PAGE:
Journal article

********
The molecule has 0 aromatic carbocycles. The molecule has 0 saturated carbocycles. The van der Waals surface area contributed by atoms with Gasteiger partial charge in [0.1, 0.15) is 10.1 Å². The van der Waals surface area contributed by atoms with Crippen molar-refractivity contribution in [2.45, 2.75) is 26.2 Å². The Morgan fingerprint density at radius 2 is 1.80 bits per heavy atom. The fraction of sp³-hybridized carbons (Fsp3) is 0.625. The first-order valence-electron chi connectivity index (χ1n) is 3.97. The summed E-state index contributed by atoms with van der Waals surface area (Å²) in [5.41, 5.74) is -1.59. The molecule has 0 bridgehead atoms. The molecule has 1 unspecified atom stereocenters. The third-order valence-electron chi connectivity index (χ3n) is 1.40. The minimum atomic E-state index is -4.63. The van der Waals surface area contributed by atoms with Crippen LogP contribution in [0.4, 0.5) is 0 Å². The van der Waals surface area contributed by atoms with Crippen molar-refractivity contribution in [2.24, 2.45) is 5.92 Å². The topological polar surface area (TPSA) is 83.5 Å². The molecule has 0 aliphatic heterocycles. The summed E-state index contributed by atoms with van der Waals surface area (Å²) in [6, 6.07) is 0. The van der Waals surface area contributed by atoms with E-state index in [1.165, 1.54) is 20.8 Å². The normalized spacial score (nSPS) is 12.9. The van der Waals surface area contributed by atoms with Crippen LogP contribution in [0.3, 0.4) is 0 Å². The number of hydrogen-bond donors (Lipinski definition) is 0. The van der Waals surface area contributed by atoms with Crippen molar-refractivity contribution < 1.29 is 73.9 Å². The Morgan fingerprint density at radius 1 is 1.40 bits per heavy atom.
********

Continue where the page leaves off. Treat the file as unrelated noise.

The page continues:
Thomson AM, McHugh TA, Oron AP, Teply C, Lonberg N, Vilchis Tella V, Wilner LB, Fuller K, Hagins H, Aboagye RG, Aboye MB, Abu-Gharbieh E, Abu-Zaid A, Addo IY, Ahinkorah BO, Ahmad A, AlRyalat SAS, Amu H, Aravkin AY, Arulappan J, Atout MMW, Badiye AD, Bagherieh S, Banach M, Banakar M, Bardhan M, Barrow A, Bedane DA, Bensenor IM, Bhagavathula AS, Bhardwaj P, Bhardwaj PV, Bhat AN, Bhutta ZA, Bilalaga MM, Bishai JD, Bitaraf S, Boloor A, Butt MH, Chattu VK, Chu D-T, Dadras O, Dai X, Danaei B, Dang AK, Demisse FW, Dhimal M, Diaz D, Djalalinia S, Dongarwar D, Elhadi M, Elmonem MA, Esezobor CI, Etaee F, Eyawo O, Fagbamigbe AF, Fatehizadeh A, Force LM, Gardner WM, Ghaffari K, Gill PS, Golechha M, Goleij P, Gupta VK, Hasani H, Hassan TS, Hassen MB, Ibitoye SE, Ikiroma AI, Iwu CCD, James PB, Jayaram S, Jebai R, Jha RP, Joseph N, Kalantar F, Kandel H, Karaye IM, Kassahun WD, Khan IA, Khanmohammadi S, Kisa A, Kompani F, Krishan K, Landires I, Lim SS, Mahajan PB, Mahjoub S, Majeed A, Marasini BP, Meresa HA, Mestrovic T, Minhas S, Misganaw A, Mokdad AH, Monasta L, Mustafa G, Nair TS, Narasimha Swamy S, Nassereldine H, Natto ZS, Naveed M, Nayak BP, Noubiap JJ, Noyes T, Nri-ezedi CA, Nwatah VE, Nzoputam CI, Nzoputam OJ, Okonji OC, Onikan AO, Owolabi MO, Patel J, Pati S, Pawar S, Petcu I-R, Piel FB, Qattea I, Rahimi M, Rahman M, Rawaf S, Redwan EMM, Rezaei N, Saddik B, Saeed U, Saheb Sharif-Askari F, Samy AM, Schumacher AE, Shaker E, Shetty A, Sibhat MM, Singh JA, Suleman M, Sunuwar DR, Szeto MD, Tamuzi JJLL, Tat NY, Taye BT, Temsah M-H, Umair M, Valadan Tahbaz S, Wang C, Wickramasinghe ND, Yigit A, Yiğit V, Yunusa I, Zaman BA, Zangiabadian M, Zheng P, Hay SI, Naghavi M, Murray CJL, Kassebaum NJet al., 2023, Global, regional, and national prevalence and mortality burden of sickle cell disease, 2000-2021: a systematic analysis from the Global Burden of Disease Study 2021, The Lancet Haematology, Vol: 10, Pages: e585-e599, ISSN: 2352-3026